Equitable subordination is an equitable remedy for bankruptcy debtors or creditors when one creditor has performed inequitable conduct that has harmed the debtor or creditors of the bankruptcy estate. Equitable subordination was codified in the Bankruptcy Code under section 11 U.S.C. 510 (c) and is within the court’s discretion whether this remedy will be utilized.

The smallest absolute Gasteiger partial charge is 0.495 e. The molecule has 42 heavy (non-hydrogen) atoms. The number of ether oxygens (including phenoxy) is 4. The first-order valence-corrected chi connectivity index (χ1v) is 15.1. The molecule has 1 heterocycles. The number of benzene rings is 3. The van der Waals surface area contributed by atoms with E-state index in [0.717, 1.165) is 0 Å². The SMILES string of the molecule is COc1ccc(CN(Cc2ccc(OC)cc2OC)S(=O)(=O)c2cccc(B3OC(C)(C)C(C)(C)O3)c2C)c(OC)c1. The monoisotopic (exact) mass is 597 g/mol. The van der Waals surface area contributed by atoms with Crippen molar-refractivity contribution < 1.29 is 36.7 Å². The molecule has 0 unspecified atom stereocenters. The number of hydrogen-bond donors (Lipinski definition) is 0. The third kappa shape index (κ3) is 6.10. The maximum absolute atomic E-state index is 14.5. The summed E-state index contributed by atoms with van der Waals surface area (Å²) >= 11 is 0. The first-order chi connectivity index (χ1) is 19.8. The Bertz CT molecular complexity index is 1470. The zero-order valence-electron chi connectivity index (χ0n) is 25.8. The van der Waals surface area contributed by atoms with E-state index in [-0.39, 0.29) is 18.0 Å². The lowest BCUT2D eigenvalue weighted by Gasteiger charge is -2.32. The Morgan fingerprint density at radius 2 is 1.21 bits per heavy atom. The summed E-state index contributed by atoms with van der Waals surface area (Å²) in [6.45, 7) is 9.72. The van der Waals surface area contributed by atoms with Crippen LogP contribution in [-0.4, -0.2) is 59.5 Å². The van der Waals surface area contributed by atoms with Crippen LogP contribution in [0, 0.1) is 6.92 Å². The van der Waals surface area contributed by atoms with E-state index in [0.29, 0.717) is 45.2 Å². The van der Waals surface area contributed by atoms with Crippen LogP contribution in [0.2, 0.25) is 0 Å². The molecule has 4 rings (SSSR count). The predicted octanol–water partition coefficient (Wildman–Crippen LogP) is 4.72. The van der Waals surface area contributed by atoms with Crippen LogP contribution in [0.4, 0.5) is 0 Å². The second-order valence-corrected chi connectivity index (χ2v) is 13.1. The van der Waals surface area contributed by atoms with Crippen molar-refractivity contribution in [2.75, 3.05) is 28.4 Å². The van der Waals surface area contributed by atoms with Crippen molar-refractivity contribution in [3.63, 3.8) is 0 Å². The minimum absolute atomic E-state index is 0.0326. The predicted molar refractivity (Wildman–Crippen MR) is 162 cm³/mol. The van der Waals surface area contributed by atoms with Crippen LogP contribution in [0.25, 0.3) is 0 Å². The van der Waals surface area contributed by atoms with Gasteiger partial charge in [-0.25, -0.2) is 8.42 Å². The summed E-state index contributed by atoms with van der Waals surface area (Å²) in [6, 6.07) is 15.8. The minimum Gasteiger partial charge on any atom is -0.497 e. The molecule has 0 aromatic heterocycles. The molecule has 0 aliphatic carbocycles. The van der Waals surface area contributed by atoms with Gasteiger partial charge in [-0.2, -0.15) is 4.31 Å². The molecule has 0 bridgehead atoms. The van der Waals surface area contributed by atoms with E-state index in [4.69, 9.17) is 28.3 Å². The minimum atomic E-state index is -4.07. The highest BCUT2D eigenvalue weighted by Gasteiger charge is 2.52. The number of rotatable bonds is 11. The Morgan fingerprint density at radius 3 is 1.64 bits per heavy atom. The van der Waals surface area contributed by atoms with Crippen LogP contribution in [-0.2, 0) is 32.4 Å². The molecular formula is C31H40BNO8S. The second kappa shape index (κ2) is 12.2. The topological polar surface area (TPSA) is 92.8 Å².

In order for a court to grant an equitable subordination claim, three elements must be met: (1) the claimant engaged in some type of inequitable conduct, (2) the misconduct injured creditors or conferred unfair advantage on the claimant, and (3) that subordination would not be consistent with the Bankruptcy Code. In re First Alliance Mortgage Co., 471 F.3d 977, 1006 (9th Cir. 2006) (citing Matter of Mobile Steel Co., 563 F.2d 692, 701 (5th Cir. 1977)). Even though equitable subordination is an equitable remedy, it “is a dramatic remedy, and one that is rarely granted.” In re GTI Capital Holdings, LLC, No. 03-07923-SSC, 2007 WL 2493671 at *14 (Bankr. D. Ariz. Aug. 30, 2007). The Ninth Circuit has explained that gross and egregious conduct is required before a court will equitably subordinate a claim. In re First Alliance Mortgage Co., 471 F.3d at 1006. Additionally, “the level of egregious conduct necessary for equitable subordination is high; even independently tortious and fraudulent conduct does not necessarily rise to the level required for equitable subordination in bankruptcy.” Id. (citing In re First Alliance Mortgage Co., 471 F.3d at 1007).